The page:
The Constitution of India provides a dual polity with a clear division of powers between the Union and the States. The Constitution provides a federal system of government in the country even though it describes India as ‘a Union of States’. The Constitution provides for the various dimensions under which these powers are bifurcated. The relations between centre and state are divides as:
1. Legislative relations
2. Administrative relations
3. Financial relations
Articles 245-254 of the Indian Constitution specified two-fold division of Legislative powers between the Union and the States.
- with respect of territory: State Legislature may make laws for the whole or any part of the state to which it belongs. Parliament has, on the other hand, the power to legislate for the whole or any part of the territory of India, which includes not only the states but also the union territory of India
- with respect of subject matter: As regards the subjects of legislation, the constitution adopts from the Government of India Act, 1935 and divides the powers between the Union and the States under three lists. They are as follows:
(i) The Union list (consists of 99 Subjects)
(ii) The State List (comprises of 61 Subjects)
(iii) The Concurrent List (includes 52 subjects)
The administrative relations between the Centre and the States are stated under Article 256 to Article 263 of the Constitution of India. Here the relations are further divided into cases of normal state and in case of emergency. Emergency could be
- national emergency where all the executive functions of the state come under the control of the union government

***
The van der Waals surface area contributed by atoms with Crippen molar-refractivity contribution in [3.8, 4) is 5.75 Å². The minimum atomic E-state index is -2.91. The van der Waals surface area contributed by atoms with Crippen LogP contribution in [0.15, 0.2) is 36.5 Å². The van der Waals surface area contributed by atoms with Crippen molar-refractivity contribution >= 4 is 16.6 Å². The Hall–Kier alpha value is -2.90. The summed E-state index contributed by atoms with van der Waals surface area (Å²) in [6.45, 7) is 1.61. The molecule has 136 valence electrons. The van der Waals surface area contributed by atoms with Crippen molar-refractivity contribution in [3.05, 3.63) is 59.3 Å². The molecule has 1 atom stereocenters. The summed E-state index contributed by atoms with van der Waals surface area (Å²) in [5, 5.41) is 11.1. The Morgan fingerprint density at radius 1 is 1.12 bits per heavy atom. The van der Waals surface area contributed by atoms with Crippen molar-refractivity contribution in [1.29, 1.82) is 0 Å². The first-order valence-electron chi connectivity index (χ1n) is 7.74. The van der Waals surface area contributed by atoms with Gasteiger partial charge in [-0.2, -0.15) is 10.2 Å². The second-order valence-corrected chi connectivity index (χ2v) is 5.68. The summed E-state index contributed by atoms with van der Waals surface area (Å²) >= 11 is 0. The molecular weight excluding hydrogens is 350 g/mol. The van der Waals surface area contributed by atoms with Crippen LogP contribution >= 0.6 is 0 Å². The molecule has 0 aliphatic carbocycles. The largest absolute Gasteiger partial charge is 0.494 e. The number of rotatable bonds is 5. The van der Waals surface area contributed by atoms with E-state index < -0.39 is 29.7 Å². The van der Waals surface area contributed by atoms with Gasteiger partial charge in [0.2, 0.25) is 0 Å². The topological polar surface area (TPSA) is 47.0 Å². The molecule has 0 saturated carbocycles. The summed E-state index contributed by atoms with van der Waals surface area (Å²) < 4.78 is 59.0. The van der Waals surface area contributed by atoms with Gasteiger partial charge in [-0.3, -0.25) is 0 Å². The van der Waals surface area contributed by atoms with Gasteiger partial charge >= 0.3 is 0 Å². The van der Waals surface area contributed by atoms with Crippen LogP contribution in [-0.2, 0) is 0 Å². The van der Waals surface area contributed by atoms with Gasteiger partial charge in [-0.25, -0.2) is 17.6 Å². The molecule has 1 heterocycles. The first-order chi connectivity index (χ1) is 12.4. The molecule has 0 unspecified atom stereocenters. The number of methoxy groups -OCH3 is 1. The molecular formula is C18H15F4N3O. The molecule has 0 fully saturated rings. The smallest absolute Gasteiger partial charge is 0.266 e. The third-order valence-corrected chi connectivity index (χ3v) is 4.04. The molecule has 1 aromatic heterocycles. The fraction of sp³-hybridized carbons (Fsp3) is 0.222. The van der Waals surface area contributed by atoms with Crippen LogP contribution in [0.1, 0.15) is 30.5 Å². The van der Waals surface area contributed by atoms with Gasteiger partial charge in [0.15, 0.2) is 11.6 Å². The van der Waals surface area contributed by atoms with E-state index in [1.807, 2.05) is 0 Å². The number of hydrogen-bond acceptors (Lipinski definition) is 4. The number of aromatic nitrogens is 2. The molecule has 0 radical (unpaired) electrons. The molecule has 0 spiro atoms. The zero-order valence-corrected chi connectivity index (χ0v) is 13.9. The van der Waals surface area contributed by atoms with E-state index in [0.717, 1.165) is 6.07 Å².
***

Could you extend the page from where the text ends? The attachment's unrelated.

- state emergency where the President can assume to himself all or any of the functions of the Government of the State or
- a financial emergency where the Union may give directions to any State to observe such canons of financial propriety as may be specified in the directions, and to the giving of such other directions as the President may deem necessary and adequate for the purpose.
The Constitution deals with the center-state financial relations in Article 268-293. Indian Constitution has made elaborate provisions relating to the distribution of the taxes as well as non-tax revenue and the power of borrowing, supplemented by provisions for grants-in-aid by the union to the states. The Legislative power to make a law for imposing a tax is divided between the union and the states by means of specific entries in the union and state Legislative Lists in the Constitution. The residuary power as regards taxation belongs to Parliament and the Gift Tax and Expenditure Tax have been held to derive their authority from this residuary power.
I have always been against Glorifying Over Work and therefore, in the year 2021, I have decided to launch this campaign “Balancing Life”and talk about this wrong practice, that we have been following since last few years. I will be talking to and interviewing around 1 lakh people in the coming 2021 and publish their interview regarding their opinion on glamourising Over Work.
If you are interested in participating in the same, do let me know.
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